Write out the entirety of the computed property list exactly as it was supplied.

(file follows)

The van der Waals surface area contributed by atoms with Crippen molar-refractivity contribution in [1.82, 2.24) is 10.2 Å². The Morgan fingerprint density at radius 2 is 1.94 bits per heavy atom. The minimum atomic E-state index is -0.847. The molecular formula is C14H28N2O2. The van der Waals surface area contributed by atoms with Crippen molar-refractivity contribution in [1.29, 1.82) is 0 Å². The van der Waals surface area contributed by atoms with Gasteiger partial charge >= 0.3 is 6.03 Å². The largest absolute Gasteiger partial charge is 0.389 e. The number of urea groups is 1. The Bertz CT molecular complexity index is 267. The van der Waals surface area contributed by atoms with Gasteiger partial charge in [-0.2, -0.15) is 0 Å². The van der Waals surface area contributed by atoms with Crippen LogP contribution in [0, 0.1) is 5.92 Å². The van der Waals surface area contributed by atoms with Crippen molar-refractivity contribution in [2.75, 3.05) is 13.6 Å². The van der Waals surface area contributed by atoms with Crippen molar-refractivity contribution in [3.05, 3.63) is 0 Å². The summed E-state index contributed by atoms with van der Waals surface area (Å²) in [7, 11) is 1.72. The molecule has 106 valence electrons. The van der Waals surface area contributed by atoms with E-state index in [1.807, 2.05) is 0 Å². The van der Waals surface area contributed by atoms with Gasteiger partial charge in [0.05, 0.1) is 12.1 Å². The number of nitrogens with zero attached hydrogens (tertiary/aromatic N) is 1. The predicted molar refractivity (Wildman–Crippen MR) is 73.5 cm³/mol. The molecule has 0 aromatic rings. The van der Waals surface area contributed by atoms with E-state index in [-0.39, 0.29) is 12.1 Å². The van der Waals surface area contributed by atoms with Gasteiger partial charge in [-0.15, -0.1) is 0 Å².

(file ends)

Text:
The van der Waals surface area contributed by atoms with Crippen molar-refractivity contribution in [1.82, 2.24) is 10.2 Å². The Morgan fingerprint density at radius 2 is 1.94 bits per heavy atom. The minimum atomic E-state index is -0.847. The molecular formula is C14H28N2O2. The van der Waals surface area contributed by atoms with Crippen molar-refractivity contribution in [1.29, 1.82) is 0 Å². The van der Waals surface area contributed by atoms with Gasteiger partial charge >= 0.3 is 6.03 Å². The largest absolute Gasteiger partial charge is 0.389 e. The number of urea groups is 1. The Bertz CT molecular complexity index is 267. The van der Waals surface area contributed by atoms with Gasteiger partial charge in [-0.2, -0.15) is 0 Å². The van der Waals surface area contributed by atoms with Crippen LogP contribution in [0, 0.1) is 5.92 Å². The van der Waals surface area contributed by atoms with Crippen molar-refractivity contribution in [2.75, 3.05) is 13.6 Å². The van der Waals surface area contributed by atoms with Crippen molar-refractivity contribution in [3.05, 3.63) is 0 Å². The summed E-state index contributed by atoms with van der Waals surface area (Å²) in [7, 11) is 1.72. The molecule has 106 valence electrons. The van der Waals surface area contributed by atoms with E-state index in [1.807, 2.05) is 0 Å². The van der Waals surface area contributed by atoms with Gasteiger partial charge in [0.05, 0.1) is 12.1 Å². The number of nitrogens with zero attached hydrogens (tertiary/aromatic N) is 1. The predicted molar refractivity (Wildman–Crippen MR) is 73.5 cm³/mol. The molecule has 0 aromatic rings. The van der Waals surface area contributed by atoms with E-state index in [-0.39, 0.29) is 12.1 Å². The van der Waals surface area contributed by atoms with Gasteiger partial charge in [-0.15, -0.1) is 0 Å².